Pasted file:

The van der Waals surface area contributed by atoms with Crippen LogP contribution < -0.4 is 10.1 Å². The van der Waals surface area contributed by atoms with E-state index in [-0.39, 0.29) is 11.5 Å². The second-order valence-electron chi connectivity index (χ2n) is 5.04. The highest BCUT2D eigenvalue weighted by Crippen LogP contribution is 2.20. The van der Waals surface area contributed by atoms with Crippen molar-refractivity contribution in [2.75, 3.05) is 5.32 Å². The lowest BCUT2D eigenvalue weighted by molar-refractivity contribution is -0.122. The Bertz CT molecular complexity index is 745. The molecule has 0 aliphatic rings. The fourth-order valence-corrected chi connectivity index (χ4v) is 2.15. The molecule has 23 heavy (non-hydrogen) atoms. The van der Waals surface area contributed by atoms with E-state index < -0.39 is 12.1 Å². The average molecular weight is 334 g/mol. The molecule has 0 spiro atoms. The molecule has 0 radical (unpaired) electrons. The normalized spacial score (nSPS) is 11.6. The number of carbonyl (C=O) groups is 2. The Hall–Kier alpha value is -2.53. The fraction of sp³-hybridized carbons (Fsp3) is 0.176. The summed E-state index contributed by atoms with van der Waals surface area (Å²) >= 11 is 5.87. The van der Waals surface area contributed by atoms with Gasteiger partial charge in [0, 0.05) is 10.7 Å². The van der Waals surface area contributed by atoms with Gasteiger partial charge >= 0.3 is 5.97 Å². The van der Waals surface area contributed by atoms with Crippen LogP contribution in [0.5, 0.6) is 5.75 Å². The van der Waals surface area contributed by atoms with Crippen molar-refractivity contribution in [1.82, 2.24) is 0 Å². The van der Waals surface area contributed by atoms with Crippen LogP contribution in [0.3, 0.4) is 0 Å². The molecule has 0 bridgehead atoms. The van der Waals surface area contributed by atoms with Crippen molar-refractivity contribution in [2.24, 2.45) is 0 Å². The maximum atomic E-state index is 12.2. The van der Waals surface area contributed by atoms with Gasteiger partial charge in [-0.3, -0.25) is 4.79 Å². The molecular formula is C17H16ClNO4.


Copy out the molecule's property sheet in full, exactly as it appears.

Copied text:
The van der Waals surface area contributed by atoms with Crippen LogP contribution < -0.4 is 10.1 Å². The van der Waals surface area contributed by atoms with E-state index in [-0.39, 0.29) is 11.5 Å². The second-order valence-electron chi connectivity index (χ2n) is 5.04. The highest BCUT2D eigenvalue weighted by Crippen LogP contribution is 2.20. The van der Waals surface area contributed by atoms with Crippen molar-refractivity contribution in [2.75, 3.05) is 5.32 Å². The lowest BCUT2D eigenvalue weighted by molar-refractivity contribution is -0.122. The Bertz CT molecular complexity index is 745. The molecule has 0 aliphatic rings. The fourth-order valence-corrected chi connectivity index (χ4v) is 2.15. The molecule has 23 heavy (non-hydrogen) atoms. The van der Waals surface area contributed by atoms with E-state index < -0.39 is 12.1 Å². The average molecular weight is 334 g/mol. The molecule has 0 spiro atoms. The molecule has 0 radical (unpaired) electrons. The normalized spacial score (nSPS) is 11.6. The number of carbonyl (C=O) groups is 2. The Hall–Kier alpha value is -2.53. The fraction of sp³-hybridized carbons (Fsp3) is 0.176. The summed E-state index contributed by atoms with van der Waals surface area (Å²) >= 11 is 5.87. The van der Waals surface area contributed by atoms with Gasteiger partial charge in [0, 0.05) is 10.7 Å². The van der Waals surface area contributed by atoms with Gasteiger partial charge >= 0.3 is 5.97 Å². The van der Waals surface area contributed by atoms with Crippen LogP contribution in [0.5, 0.6) is 5.75 Å². The van der Waals surface area contributed by atoms with Crippen molar-refractivity contribution in [1.82, 2.24) is 0 Å². The van der Waals surface area contributed by atoms with Crippen LogP contribution in [0.3, 0.4) is 0 Å². The molecule has 0 bridgehead atoms. The van der Waals surface area contributed by atoms with Crippen molar-refractivity contribution in [2.24, 2.45) is 0 Å². The maximum atomic E-state index is 12.2. The van der Waals surface area contributed by atoms with Gasteiger partial charge in [-0.3, -0.25) is 4.79 Å². The molecular formula is C17H16ClNO4.